Oil Mud Applications

Oil muds offer many advantages over water based muds. The high initial cost of the oil based mud can be a factor in not selecting this type of mud system. However, if the overall drilling costs are considered, the costs accompanying the use of an oil mud are usually less than that for a water mud. Some of the applications of oil-based muds will be described below.

Shale Stability - Oil muds are most suited for drilling water sensitive shales. Formulated with the proper salinity, oil muds can prevent water movement from the mud into the shale. In some cases, water can actually be drawn from the shale and could result in strengthening. However, it is also possible to draw too much water from the shale (with too high a salinity) and cause a shale to be less stable. It is desirable to have enough salinity to prevent water migration into the shale but not to allow dehydration of the shale. This is the "balanced activity" concept. The required salinity is usually determined through field experience. Shale cores that have not been altered by the oil mud are necessary to accurately determine the salinity requirements.

Penetration Rates - Oil-mud formulations can usually drill faster than water muds and still provide excellent shale stability. Relaxed filtrate invert emulsions usually have a high oil to water content and some of the additives used to control fluid loss are omitted. These systems do not use the primary emulsifiers, which have been shown to reduce drilling rate, and they do not have the same temperature stability as conventional invert oil muds. The relaxed type oil muds are especially suited to drilling with PCD bits.

High Temperatures - Oil muds have the ability to drill formations where bottom hole temperatures exceed water base mud tolerances, especially in the presence of contaminants. Oil muds have been used at temperatures approaching 550°F. Oil muds can be formulated to withstand high temperatures over long periods of time, unlike water muds, which can break down and lead to loss of viscosity and fluid loss control, as well as corrosion.

Drilling Salts - Invert oil muds will provide gauge hole and do not leach out salt. The addition of salt to the water phase will prevent the salt from dissolving into the emulsified water phase. Water-based mud, even up to saturation and over saturation does not assure that the salts will not be leached out.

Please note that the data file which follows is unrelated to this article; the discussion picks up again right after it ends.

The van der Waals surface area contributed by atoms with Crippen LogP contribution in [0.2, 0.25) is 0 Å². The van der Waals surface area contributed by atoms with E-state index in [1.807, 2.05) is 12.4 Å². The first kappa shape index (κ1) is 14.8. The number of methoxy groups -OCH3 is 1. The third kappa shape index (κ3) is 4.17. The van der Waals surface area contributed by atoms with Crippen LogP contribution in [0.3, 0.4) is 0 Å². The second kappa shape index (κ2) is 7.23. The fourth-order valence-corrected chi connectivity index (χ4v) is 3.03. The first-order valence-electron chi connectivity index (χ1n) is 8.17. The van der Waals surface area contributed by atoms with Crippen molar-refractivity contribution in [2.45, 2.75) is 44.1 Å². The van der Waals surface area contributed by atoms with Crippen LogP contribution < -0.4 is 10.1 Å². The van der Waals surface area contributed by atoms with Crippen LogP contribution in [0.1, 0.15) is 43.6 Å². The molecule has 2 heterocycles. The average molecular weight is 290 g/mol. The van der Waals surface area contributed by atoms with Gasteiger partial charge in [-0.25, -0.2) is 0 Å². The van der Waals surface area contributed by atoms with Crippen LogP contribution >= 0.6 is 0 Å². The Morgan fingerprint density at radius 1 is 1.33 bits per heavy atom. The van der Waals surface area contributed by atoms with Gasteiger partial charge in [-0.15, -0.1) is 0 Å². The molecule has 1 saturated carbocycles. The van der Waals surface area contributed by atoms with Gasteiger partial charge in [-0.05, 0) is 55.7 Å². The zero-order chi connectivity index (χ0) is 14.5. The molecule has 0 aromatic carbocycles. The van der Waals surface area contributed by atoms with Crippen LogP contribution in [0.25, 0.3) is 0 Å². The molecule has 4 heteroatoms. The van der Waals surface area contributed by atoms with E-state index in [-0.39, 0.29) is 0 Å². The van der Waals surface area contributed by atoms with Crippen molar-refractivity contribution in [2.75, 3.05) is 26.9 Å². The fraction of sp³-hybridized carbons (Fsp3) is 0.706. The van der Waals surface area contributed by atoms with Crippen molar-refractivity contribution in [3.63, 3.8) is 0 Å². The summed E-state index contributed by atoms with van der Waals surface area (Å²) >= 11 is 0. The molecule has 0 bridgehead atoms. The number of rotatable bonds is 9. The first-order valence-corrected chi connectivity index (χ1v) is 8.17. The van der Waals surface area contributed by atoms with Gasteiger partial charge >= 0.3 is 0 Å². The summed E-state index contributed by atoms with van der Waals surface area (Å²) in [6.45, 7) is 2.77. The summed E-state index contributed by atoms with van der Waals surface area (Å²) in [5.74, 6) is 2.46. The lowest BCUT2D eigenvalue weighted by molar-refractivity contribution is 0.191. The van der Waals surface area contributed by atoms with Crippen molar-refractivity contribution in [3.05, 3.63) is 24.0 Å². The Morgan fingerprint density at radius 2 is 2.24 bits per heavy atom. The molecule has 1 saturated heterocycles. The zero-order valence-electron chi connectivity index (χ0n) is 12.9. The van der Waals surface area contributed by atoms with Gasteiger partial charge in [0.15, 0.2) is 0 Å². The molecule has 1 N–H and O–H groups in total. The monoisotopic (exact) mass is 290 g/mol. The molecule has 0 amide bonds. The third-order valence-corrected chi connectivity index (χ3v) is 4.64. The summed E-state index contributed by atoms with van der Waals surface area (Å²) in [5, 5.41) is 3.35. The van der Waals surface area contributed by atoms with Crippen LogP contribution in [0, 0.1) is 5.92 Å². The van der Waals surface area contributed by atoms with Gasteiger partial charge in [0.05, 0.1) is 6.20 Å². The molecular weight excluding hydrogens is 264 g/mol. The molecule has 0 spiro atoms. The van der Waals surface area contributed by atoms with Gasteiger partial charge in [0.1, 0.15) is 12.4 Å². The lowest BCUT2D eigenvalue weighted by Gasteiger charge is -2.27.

Coring Fluids - Special oil muds provide a native state coring fluid with minimum wettability changes. These fluids are usually water-free and thus require only a minimal content of emulsifiers. Oil mud emulsifiers are very strong oil-wetting agents and can cause oil-wetting of the formation. Oil-based coring fluids will not introduce any water into the core, so determination of water saturation can be more accurately determined.

Packer Fluids - Oil mud packer fluids are designed to be stable over long periods of time and when exposed to high temperatures. Oil muds provide long term stable packer fluids under conditions of high temperature since the additives are extremely temperature stable. Since oil is the continuous phase, corrosion is almost negligible compared to water muds under the same conditions. Properly formulated, oil mud packer fluids can suspend weighting material over long periods of time.

Lubricity - The high lubricity offered by oil muds makes them especially suited for highly deviated and horizontal wells. Along with the higher lubricity, the risk of differential sticking is minimized when using oil muds. An oil mud has a thin filter cake and the friction between the pipe and the wellbore is minimized, thus reducing the risk of differential sticking.

Low Pore Pressure Formations -The ability to drill low pore pressure formations is easily accomplished with oil muds since the mud weight can be maintained at a weight less than that of water. Mud weights as low as 7.5 lb/gal can be achieved.

Corrosion Control - Corrosion of pipe is controlled since oil is the external phase and coats the pipe. Oil muds offer exceptional corrosion protection due to the non-conductive nature of the oil, and corrosion cells cannot develop since the metal surfaces are oil wet. The products used in oil mud are very thermally stable and do not degrade to produce corrosive products. Also, bacteria do not thrive in oil muds.

Re-Use - Oil muds are well suited to be used over and over again. The oil mud can be stored for long periods of time, since bacterial growth is suppressed. The oil mud can be conditioned before being

used again by reducing the drill solids content with mechanical removal equipment instead of relying on dilution.

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Responses

  • RIA
    How much water is in invert mud.?
    8 years ago
  • anja
    How to calculate quantities of Oil base mud additives?
    9 months ago

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